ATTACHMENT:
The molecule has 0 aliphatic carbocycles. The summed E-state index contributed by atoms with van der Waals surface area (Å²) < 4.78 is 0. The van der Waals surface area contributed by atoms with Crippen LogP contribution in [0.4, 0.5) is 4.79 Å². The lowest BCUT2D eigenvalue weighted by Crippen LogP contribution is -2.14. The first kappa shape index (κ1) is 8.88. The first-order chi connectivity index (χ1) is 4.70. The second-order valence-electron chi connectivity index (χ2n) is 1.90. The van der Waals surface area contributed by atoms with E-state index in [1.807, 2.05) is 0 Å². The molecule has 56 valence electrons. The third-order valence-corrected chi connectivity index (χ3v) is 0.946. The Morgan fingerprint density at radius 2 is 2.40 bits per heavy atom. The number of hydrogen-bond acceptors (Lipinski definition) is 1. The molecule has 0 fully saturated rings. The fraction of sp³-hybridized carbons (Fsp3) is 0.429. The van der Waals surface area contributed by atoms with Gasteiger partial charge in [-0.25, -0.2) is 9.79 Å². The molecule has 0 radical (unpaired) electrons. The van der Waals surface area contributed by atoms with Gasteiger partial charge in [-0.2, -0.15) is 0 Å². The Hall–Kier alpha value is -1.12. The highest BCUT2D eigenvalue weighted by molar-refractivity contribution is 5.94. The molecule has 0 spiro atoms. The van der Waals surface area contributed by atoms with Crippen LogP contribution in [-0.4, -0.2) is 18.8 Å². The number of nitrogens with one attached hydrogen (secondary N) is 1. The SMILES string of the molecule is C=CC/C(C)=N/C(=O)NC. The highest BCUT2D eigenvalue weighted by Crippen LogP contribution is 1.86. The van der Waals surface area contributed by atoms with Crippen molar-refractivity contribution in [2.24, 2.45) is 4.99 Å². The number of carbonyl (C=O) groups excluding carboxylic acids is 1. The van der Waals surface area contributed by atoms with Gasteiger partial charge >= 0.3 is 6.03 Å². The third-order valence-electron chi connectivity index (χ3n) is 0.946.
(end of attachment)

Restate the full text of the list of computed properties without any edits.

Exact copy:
The molecule has 0 aliphatic carbocycles. The summed E-state index contributed by atoms with van der Waals surface area (Å²) < 4.78 is 0. The van der Waals surface area contributed by atoms with Crippen LogP contribution in [0.4, 0.5) is 4.79 Å². The lowest BCUT2D eigenvalue weighted by Crippen LogP contribution is -2.14. The first kappa shape index (κ1) is 8.88. The first-order chi connectivity index (χ1) is 4.70. The second-order valence-electron chi connectivity index (χ2n) is 1.90. The van der Waals surface area contributed by atoms with E-state index in [1.807, 2.05) is 0 Å². The molecule has 56 valence electrons. The third-order valence-corrected chi connectivity index (χ3v) is 0.946. The Morgan fingerprint density at radius 2 is 2.40 bits per heavy atom. The number of hydrogen-bond acceptors (Lipinski definition) is 1. The molecule has 0 fully saturated rings. The fraction of sp³-hybridized carbons (Fsp3) is 0.429. The van der Waals surface area contributed by atoms with Gasteiger partial charge in [-0.25, -0.2) is 9.79 Å². The molecule has 0 radical (unpaired) electrons. The van der Waals surface area contributed by atoms with Gasteiger partial charge in [-0.2, -0.15) is 0 Å². The Hall–Kier alpha value is -1.12. The highest BCUT2D eigenvalue weighted by molar-refractivity contribution is 5.94. The molecule has 0 spiro atoms. The van der Waals surface area contributed by atoms with Crippen LogP contribution in [-0.4, -0.2) is 18.8 Å². The number of nitrogens with one attached hydrogen (secondary N) is 1. The SMILES string of the molecule is C=CC/C(C)=N/C(=O)NC. The highest BCUT2D eigenvalue weighted by Crippen LogP contribution is 1.86. The van der Waals surface area contributed by atoms with Crippen molar-refractivity contribution in [2.24, 2.45) is 4.99 Å². The number of carbonyl (C=O) groups excluding carboxylic acids is 1. The van der Waals surface area contributed by atoms with Gasteiger partial charge >= 0.3 is 6.03 Å². The third-order valence-electron chi connectivity index (χ3n) is 0.946.